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21 January [O.S. 9 January] 1869 – 30 December [O.S. 17 December] 1916) was a Russian mystic and self-proclaimed holy man who befriended the family of Tsar Nicholas II, the last monarch of Russia, and gained considerable influence in late imperial Russia.
Born to a peasant family in the Siberian village of Pokrovskoye in the Tobolsk governorate (now Tyumen Oblast), Rasputin had a religious conversion experience after taking a pilgrimage to a monastery in 1897. He has been described as a monk or as a “strannik” (wanderer, or pilgrim), though he held no official position in the Russian Orthodox Church. After traveling to St. Petersburg, either in 1903 or the winter of 1904–05, Rasputin captivated some church and social leaders. He became a society figure, and met the Tsar in November 1905.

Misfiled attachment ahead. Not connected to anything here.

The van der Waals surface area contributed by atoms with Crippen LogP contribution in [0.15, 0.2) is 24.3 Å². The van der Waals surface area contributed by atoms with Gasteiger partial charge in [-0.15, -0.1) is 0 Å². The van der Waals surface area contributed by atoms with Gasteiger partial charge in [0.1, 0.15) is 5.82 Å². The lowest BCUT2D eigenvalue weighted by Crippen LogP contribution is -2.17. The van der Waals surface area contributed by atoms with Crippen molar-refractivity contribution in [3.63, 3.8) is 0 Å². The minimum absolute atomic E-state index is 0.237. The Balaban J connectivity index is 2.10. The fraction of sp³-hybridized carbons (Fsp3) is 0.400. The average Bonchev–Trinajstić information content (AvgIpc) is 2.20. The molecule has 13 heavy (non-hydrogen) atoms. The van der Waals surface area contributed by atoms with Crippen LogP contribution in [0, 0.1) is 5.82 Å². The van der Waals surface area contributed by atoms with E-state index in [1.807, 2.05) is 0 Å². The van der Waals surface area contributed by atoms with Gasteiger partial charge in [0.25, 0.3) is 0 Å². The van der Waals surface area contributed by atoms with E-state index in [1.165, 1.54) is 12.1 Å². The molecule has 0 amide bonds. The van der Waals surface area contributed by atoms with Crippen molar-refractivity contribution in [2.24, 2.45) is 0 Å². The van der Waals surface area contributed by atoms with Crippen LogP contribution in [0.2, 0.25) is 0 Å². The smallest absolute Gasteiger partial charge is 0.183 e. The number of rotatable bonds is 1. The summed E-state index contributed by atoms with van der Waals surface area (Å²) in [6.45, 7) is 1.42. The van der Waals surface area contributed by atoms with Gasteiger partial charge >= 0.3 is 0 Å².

In late 1906, Rasputin began acting as a healer for Alexei, the Tsar and his wife Alexandra‘s only son, who suffered from hemophilia. At court, he was a divisive figure, seen by some Russians as a mystic, visionary, and prophet, and by others as a religious charlatan. The high point of Rasputin’s power was in 1915, when Nicholas II left St. Petersburg to oversee Russian armies fighting World War I, increasing both Alexandra and Rasputin’s influence. As Russian defeats in the war mounted, however, both Rasputin and Alexandra became increasingly unpopular. In the early morning of 30 December [O.S. 17 December] 1916, Rasputin was assassinated by a group of conservative noblemen who opposed his influence over Alexandra and the Tsar.
Historians often suggest that Rasputin’s terrible reputation helped discredit the tsarist government, and thus helped precipitate the overthrow of the Romanov dynasty, which happened a few weeks after he was assassinated. Accounts of his life and influence were often based on hearsay and rumor.